Making Sure Kids Get the Message
Communication Is Key
"A lot of parents who smoke, for example, are afraid to
discuss the issue with their kids," says Gordon, who is researching
adolescent tobacco use. "You need to get up there and say, 'I smoke. I wish
I didn't. These are the problems I'm having. I'm addicted and can't stop. I
really wish you never have to go through what I went through.'"
Outlining a family policy on drug and alcohol use, detailing
for children what is forbidden and what the consequences of breaking the
contract will be, is a good place to start. Gordon recommends setting up a
reward system to encourage your children from avoiding such behaviors. "The
idea of early on discussing your goals, your expectations, your hopes for your
child and involving your child in a dialogue with you is important across the
board," she says.
And the earlier the better: Once your child hits the teenage
years, peer influence often takes on greater meaning than parental input.
"Eight to 12 is when kids are starting to think about these issues, and
when their parents have more influence on them," says Kristie Wang,
communications director at Children Now, a national child advocacy organization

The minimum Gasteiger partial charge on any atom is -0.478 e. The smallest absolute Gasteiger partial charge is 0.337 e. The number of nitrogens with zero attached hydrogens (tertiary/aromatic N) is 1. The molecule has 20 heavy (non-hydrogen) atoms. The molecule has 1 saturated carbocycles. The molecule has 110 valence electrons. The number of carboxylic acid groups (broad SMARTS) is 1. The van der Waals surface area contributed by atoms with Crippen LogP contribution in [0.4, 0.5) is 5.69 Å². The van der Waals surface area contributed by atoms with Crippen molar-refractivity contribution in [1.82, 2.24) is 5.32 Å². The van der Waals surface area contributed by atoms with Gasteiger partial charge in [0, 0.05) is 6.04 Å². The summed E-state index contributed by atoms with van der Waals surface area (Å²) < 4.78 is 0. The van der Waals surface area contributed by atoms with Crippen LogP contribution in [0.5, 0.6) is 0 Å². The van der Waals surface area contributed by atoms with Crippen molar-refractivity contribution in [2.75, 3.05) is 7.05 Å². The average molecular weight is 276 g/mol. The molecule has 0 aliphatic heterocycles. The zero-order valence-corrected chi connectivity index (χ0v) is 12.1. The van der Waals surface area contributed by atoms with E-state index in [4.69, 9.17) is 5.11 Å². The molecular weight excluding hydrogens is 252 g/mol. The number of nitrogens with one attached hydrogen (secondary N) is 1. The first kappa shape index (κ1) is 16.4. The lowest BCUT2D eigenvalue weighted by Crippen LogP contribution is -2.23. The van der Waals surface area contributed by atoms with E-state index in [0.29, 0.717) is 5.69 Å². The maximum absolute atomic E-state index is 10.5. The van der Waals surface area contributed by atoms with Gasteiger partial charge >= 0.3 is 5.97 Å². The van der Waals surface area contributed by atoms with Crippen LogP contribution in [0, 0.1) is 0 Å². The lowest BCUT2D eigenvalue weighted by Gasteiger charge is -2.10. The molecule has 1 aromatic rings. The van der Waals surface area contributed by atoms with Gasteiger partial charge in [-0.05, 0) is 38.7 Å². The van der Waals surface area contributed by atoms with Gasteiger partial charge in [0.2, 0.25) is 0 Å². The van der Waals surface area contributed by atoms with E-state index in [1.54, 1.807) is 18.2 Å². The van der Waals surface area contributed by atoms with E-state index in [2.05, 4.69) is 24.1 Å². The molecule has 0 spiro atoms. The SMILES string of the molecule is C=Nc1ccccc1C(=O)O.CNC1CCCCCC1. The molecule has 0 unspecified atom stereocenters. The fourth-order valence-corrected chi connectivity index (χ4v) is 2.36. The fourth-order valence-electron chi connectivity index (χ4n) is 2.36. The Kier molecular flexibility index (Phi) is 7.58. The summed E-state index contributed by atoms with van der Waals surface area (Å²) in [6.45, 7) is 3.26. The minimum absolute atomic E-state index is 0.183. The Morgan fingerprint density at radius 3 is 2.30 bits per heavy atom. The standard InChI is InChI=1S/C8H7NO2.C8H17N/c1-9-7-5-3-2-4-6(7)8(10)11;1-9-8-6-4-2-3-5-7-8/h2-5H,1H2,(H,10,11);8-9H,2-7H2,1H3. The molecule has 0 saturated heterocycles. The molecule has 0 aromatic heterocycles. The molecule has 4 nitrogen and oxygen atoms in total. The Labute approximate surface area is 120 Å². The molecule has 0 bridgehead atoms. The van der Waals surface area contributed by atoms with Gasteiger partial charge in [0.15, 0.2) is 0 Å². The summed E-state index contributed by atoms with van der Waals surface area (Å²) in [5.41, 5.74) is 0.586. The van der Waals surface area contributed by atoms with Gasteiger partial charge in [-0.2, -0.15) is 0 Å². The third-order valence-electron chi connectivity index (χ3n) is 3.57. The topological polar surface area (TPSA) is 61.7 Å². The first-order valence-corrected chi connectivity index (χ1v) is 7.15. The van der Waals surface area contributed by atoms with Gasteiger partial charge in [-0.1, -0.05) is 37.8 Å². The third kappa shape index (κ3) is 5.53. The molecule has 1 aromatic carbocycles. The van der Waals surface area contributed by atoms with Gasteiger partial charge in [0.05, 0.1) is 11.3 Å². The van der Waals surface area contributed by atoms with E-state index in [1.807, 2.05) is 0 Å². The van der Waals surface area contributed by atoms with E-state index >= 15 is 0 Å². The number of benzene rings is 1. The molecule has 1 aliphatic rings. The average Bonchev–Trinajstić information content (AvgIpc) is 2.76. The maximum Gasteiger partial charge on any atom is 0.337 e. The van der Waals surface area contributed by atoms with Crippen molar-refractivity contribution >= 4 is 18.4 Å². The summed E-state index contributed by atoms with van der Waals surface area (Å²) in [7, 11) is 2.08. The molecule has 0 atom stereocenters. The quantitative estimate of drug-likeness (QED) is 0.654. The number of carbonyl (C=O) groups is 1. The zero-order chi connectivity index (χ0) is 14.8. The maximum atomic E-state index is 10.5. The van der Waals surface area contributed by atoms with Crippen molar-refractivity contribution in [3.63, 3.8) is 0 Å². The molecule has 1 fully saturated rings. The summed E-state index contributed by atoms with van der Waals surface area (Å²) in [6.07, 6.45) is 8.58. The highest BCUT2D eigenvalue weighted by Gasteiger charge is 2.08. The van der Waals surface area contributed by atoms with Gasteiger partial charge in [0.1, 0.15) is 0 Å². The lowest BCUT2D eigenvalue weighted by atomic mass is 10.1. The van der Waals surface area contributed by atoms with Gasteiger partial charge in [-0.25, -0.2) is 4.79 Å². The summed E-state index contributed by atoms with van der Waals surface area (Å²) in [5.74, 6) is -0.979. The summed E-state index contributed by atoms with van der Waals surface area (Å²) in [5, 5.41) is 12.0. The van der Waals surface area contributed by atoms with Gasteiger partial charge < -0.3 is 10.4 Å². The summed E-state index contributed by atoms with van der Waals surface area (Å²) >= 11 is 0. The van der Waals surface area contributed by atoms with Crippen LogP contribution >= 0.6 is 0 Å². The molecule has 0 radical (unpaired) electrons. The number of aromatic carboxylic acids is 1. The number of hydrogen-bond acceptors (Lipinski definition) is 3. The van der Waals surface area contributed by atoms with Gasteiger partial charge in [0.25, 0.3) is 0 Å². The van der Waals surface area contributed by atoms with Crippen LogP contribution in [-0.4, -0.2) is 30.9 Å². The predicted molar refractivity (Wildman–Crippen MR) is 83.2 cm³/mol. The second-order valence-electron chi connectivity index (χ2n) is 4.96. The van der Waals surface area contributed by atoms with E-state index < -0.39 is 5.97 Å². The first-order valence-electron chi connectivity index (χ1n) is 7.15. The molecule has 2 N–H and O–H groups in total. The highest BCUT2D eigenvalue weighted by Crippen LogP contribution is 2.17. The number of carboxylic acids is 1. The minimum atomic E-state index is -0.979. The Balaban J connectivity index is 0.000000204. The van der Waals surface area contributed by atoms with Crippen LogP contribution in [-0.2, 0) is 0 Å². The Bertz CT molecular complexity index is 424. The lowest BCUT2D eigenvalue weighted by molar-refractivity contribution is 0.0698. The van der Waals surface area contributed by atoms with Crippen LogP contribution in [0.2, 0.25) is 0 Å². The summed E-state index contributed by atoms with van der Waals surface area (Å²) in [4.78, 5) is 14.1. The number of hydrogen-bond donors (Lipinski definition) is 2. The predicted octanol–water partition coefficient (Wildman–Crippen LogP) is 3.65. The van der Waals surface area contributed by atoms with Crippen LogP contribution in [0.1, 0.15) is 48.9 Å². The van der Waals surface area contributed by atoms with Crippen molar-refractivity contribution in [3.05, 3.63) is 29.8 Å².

based in California. "If those communication channels are not already in
place, it will become really awkward to bring it up."
As part of its Talking with Kids about Tough Issues campaign,
Children Now encourages parents to listen, build self-esteem, encourage choice,
be a good example, and repeat the message. Another way to teach your children
to handle difficult choices is through role-playing, Wang says: "It's a
good way for parents to really present to their kids exactly how they can turn
down drugs and really show the kids exactly how they can communicate in those
Parents also should work with their communities to provide
adult-supervised activities like skateboarding contests to lure children to
positive environments, Gordon says. Activities involving music, family, sports,
friends, and dancing keep children busy and away from drugs, according to
children responding to the government's antidrug campaign.
"Most of the people you see drinking and smoking pot are
the people who don't have anything else to do," says Shola Olorunnipa, a
17-year-old from Tallahassee who uses performing arts to encourage his peers to
remain drug free. "Find something that you like, that you are involved in
-- like for me it's singing or dancing -- and make that what occupies your